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GARDENER’S CHECKLIST: Week of February 3, 2022

Slow-to-germinate seeds of perennial herbs such as this hyssop may be started this month. However, the resulting seedlings should not be transplanted to the garden until late May.

* Look for a light colored crust on the soil surface or rim of pots in which houseplants are growing. This crusty stuff is salt, left behind when water evaporated from the soil and pot rim. The origin of this salt is usually fertilizer and indicates long term or excessive application of fertilizer, which in turn can cause severe damage to plant roots. There are two approaches to correcting this situation: repotting in fresh soil or leaching of the accumulated salt. The latter can be accomplished by adding a couple of quarts of fresh, room temperature water, a little at a time to the pot. For large pots, it may be necessary to use a couple of gallons of water. Be sure to discard the water that has drained through the soil. Also, re-evaluate the amount of fertilizer applied to the potted plants.

Remains of fertilizer in soil
A light colored crust on the soil surface or rim of a pot in which a plant is growing is due to an accumulation of salts from applied fertilizers. Flush the excess salts by repeated applications of water or by repotting the plant in fresh soil.

*Allow tap water to come to room temperature before using it to water houseplants. Most houseplants are tropical in origin and their roots are sensitive to cold water. I keep several gallon-size containers filled with water so that I always have a supply of room temperature water.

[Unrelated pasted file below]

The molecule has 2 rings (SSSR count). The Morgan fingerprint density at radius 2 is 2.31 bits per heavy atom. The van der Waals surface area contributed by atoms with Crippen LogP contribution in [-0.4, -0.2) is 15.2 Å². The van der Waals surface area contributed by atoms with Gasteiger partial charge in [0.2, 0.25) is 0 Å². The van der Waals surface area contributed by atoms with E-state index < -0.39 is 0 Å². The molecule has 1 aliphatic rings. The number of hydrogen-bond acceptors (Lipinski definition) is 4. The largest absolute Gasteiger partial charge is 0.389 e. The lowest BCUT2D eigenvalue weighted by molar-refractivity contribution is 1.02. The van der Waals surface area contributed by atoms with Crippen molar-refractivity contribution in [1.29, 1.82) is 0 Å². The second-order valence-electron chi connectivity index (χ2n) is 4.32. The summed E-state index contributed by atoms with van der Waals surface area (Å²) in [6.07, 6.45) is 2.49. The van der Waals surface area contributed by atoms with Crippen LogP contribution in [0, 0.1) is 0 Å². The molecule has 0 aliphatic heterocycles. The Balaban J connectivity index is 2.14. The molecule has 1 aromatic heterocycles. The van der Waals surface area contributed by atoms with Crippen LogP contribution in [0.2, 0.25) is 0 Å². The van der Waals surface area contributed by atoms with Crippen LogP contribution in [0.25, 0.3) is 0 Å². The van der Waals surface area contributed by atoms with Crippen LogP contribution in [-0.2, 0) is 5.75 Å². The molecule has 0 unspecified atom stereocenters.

Water warmed to room temperature
Fill a gallon container with water and allow it to come to room temperature before applying to houseplants.

* Don’t leave houseplants standing in water after they have been watered. Dump the drain water from the pot tray.

* Add nasturtium to your seed list. I can’t think of a more versatile plant. The bush types are great for container gardens or in a cottage garden while trailing types can be used for hanging baskets; and the leaves and flowers are edible. Seeds germinate in about ten days and flowering begins around 45 days after seeding and continues through the growing season. What more can you ask of a plant? Oh, it smells good, too.

Nasturtium in bloom
Add nasturtium to this year’s seed list. It is a most versatile plant.

* Sow seed of lavender, hyssop and other perennial herbs indoors. Most of these hardy herbs don’t need really high temperatures for germination, so you won’t need heating cables or other heat source. Be patient, as the seeds of perennial herbs may take as much as 21 days to germinate. Once germinated, grow the seedlings in a bright window or under LED lights. In late May, transplant the herbs to their permanent location in the garden.

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If gardening has become a bit routine, spice up your interest and enthusiasm by creating theme gardens. These include plants which relate to each other through some common theme or function. For example, the theme may be color – a garden with just white flowers or red flowers or purple flowers. Or, it may be a garden with flowers of several complementary colors: a sunset garden of red, orange and yellow flowers; a cool garden of white and pale blue flowers and silver foliage plants; or an ugly garden of hot pink and orange flowers (just wanted to see if you’re paying attention).

Themes can also relate to animal life. Create a garden which includes salvias, bee balm, coralbells, cardinal flower, penstemon, phlox, snapdragons, and other tubular-flowered plants to attract hummingbirds. Shrubs such as buddleia, flowering quince, weigela, beauty bush and honeysuckle may also be included. A butterfly garden or general bird garden is another option.

Other theme gardens might be designed around dye plants, native plants, plants with historic significance or relate to your national heritage. Have some fun now by researching and planning your theme gardens.

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